There are several personal accounts about New Orleans that seems to be a very special city.
One of the more inspiring ones was written by Mira Z. Amiras about a seemingly “little ting”: The water went out. In the whole town. Without any warning. And this was not the only “system failure” during the stay in New Orleans. That’s something she is used to when travelling in Eastern Africa or the Middle East. But in the U.S.? “We’ve been seeing one system failure after another, each one a little bit different". “Maybe, as good little anthropologists, we just take notes and watch it all fall. Watch cities fail, one at a time.”
Jason Baird Jackson contributes with fascinating account about a dramatic movie-quality cab driving to the airport. “It was the first time in which I thought that a taxi rate seemed way too low for the work done.”
John L. “Anthroman” Jackson shares some experiences with last years’ conference blogging in the Chronicle of Higher Education where he received comments like “How many classes did you have to cancel to attend your little conference?” This year, he tried to “get the word out about some new scholarly initiatives that he is helping to launch: a book series on the intersections between race and religion and an ambitious and expansive on-line bibliography for the discipline of anthropology".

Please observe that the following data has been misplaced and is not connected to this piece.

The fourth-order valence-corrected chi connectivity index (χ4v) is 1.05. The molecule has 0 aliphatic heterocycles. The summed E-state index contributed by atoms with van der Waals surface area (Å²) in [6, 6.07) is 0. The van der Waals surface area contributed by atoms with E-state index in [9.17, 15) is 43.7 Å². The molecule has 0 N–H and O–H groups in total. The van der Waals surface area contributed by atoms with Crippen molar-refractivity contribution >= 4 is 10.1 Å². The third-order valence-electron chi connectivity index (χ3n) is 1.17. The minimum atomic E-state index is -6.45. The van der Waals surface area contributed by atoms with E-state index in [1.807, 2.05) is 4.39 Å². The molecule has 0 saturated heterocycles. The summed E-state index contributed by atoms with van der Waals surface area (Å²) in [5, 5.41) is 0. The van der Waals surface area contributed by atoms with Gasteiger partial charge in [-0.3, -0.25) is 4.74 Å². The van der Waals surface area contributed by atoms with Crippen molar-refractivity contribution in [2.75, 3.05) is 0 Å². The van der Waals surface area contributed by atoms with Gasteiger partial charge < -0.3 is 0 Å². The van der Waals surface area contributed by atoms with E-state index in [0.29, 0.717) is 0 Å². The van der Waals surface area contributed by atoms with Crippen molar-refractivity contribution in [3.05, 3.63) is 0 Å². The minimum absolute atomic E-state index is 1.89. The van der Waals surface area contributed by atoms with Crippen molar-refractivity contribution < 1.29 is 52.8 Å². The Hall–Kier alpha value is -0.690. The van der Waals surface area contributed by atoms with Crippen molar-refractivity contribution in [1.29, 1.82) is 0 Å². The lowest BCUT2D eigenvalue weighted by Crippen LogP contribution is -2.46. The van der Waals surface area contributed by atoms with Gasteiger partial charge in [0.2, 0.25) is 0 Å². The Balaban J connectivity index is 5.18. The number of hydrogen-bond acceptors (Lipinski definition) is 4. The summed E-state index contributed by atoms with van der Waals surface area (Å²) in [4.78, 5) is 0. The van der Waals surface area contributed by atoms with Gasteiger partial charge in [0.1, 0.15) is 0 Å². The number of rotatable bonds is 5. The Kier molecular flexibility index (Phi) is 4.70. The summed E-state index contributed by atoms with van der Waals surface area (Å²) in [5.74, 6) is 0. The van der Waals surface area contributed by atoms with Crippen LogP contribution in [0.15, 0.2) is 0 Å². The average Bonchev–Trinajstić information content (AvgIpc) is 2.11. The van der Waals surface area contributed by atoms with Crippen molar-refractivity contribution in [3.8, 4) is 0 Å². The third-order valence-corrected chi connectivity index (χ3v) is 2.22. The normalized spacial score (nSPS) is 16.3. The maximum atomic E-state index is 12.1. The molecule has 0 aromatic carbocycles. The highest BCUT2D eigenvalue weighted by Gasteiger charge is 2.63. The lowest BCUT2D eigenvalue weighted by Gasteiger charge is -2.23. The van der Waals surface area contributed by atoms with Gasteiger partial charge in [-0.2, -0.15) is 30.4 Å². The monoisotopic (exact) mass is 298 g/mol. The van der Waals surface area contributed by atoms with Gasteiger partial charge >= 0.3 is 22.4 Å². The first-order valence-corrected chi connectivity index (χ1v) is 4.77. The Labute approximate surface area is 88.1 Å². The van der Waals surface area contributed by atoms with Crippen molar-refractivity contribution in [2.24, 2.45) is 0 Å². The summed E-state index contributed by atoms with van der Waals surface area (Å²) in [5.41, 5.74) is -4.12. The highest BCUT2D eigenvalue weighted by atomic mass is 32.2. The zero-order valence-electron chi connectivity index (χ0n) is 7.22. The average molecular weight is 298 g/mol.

Finally, I found some stories about anthropologists who received awards.
Ralph Bolton won the 2010 Franz Boas Award for Exemplary Service to Anthropology for his contributions and applied anthropology work in Peru as well as his formation of the Chijnaya Foundation, a nonprofit organization dedicated to working in some of the most impoverished areas of South America.
Teresa McCarty has received the George and Louise Spindler Award for Distinguished Scholarly Contributions to the Field of Educational Anthropology for her for research, teaching and activism in Indigenous and language-minority education and policy.
And here a video by “anthropress” that was presented at the meeting about the history of the American Anthropological Associations Annual Meetings.
I’m sure there are more stories online. Let me know! Something more you want to share?
UPDATE: The most debated issue was AAAs decision to drop “science” in its mission statement. See the summary at the Neuroanthropology blog Anthropology, Science, and Public Understanding and Anthropology after the “Science” Controversy: We’re Moving Ahead.
More and more anthropology videos and documentaries are available on Youtube and Vimeo. Among the more recent additions we find these ones here that I enjoyed watching - and at the same time show the diversity of the discipline:
Run and Become is a film project by the Jon Mitchell, Sam Pepper and Jenni Rose Human from the Department of Anthropology at the University of Sussex: What motivates people to carry on training and carry on running? How are people transformed through the act of training and running a marathon – bodily, emotionally, personally? Together with Brighton-based artist Matt Pagett they even put on an exhibition.
In Fashioning Faith, anthropologist Yasmin Moll portrays fashion designers in New York. Her film gives a more fun and everyday perspective on the politized issue of wearing hijabs and other elements of Islamic fashion. Moll grew up in the United Arab Emirates, Switzerland, Bahrain and Egypt.